By Richard C. Lewis, R. Kirk Hamilton and David Varda
Ohioans must vigorously resist the efforts by those who are trying to repeal the Common Core Standards that Ohio has adopted and will be implemented for all public schools in the 2014-2015 school year. We must not let the loud voices of a few negatively impact the future of our children and our state.
Recently, there has been a flurry of activity and statements aimed at undermining the Common Core Standards. Opponents attribute their opposition to these new standards by calling them a federal mandate. The new, more rigorous standards have been criticized as an attempt by “Big Brother” to take over our schools. This notion could not be further from the truth.
Fortunately, two of Ohio’s top education leaders, Ohio House Education Chairman Gerald L. Stebelton and Ohio Senate Education Chairwoman Peggy Lehner, have expressed their continued support for these high standards.
Ohio has a long history of excellence in education and in striving for a strong primary and secondary education system. We can be proud of our progress in making sure students have educational opportunities aimed at preparing them for successful careers and quality higher education options.
Our students have traditionally performed well when judged with peers in other states. However, we must increase our standards because our students now compete in a global marketplace. What may have seemed like high standards in the past are no longer sufficient. Our children’s jobs in the future depend on a better education.
That is why Ohio has participated with other states over the past several years in the exploration of a more rigorous set of education standards that will prepare our students for these new expectations. The stakes have changed, and so should the rigor of the standards for what our students should know and be able to do.
Our organizations support the Common Core Standards that were developed by leaders from several states nationwide and adopted by the State Board of Education in June 2010. We believe the process for developing these standards in reading and math was necessary and appropriate. The new standards are in response to the needs of the marketplace and the needs of students who want to succeed and excel in today’s world.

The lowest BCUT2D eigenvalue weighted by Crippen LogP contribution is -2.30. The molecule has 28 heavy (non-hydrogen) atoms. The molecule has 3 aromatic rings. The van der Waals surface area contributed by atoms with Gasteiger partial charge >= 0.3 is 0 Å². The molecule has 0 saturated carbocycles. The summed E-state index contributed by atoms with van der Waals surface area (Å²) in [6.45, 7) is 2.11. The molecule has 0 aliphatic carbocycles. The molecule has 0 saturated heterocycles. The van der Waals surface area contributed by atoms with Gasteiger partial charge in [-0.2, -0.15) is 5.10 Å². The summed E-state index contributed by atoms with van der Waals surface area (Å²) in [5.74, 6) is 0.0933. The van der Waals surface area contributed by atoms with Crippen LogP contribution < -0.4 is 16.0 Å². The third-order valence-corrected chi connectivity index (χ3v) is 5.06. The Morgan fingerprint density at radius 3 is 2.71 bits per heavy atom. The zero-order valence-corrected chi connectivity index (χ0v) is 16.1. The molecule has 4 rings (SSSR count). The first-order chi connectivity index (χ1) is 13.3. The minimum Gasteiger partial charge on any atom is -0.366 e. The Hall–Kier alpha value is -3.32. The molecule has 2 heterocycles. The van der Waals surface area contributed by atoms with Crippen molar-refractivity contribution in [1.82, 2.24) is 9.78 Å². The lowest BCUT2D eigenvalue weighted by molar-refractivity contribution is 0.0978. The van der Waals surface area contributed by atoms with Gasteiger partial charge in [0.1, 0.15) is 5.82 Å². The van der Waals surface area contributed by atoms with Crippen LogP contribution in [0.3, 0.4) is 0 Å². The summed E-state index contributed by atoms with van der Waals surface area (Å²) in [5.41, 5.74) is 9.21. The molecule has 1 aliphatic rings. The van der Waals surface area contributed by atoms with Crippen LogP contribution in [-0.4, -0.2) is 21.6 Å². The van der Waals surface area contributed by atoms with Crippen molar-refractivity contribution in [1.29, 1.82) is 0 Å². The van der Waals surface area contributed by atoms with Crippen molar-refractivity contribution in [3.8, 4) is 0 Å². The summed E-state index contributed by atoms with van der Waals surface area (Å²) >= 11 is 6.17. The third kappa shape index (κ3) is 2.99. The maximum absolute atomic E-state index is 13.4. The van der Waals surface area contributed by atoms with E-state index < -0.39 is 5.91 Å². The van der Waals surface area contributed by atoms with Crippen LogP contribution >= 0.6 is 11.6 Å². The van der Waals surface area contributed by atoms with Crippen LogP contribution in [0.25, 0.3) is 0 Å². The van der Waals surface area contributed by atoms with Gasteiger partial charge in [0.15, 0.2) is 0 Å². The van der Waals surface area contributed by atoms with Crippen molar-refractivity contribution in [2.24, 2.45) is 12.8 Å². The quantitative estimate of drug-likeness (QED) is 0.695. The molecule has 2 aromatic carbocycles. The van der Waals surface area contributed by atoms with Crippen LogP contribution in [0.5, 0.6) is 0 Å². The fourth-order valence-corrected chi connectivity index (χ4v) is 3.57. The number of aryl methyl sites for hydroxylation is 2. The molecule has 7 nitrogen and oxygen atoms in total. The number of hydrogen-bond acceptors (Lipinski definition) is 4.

School districts have been preparing for the adoption of the Common Core Standards for several years, and, while some school representatives may see these new standards as challenging, the vast majority of educators in Ohio are embracing them. They understand the need for keeping up with the ever-increasing demand for students who can function with 21st century knowledge and skills.
The Common Core Standards are not a substitute for a local school board’s responsibility for adopting curriculum and providing resources to ensure student achievement. Yet they will allow districts to know what their students must be capable of achieving in order to be prepared for the future. School districts will continue to have the freedom to determine how the standards will be met inside their classrooms.
Ohio must meet parent expectations for a high quality education for every child. Parents must be confident that, when their children enter a public school, the standards for learning will match their needs to ensure success in the future. Without the implementation of the Common Core Standards, Ohio will put those students at risk, and we will have shirked our responsibility as a state.
Lewis is the executive director of the Ohio School Boards Association. Hamilton is the executive director of the Buckeye Association of School Administrators. Varda is the executive director of the Ohio Association of School Business Officials.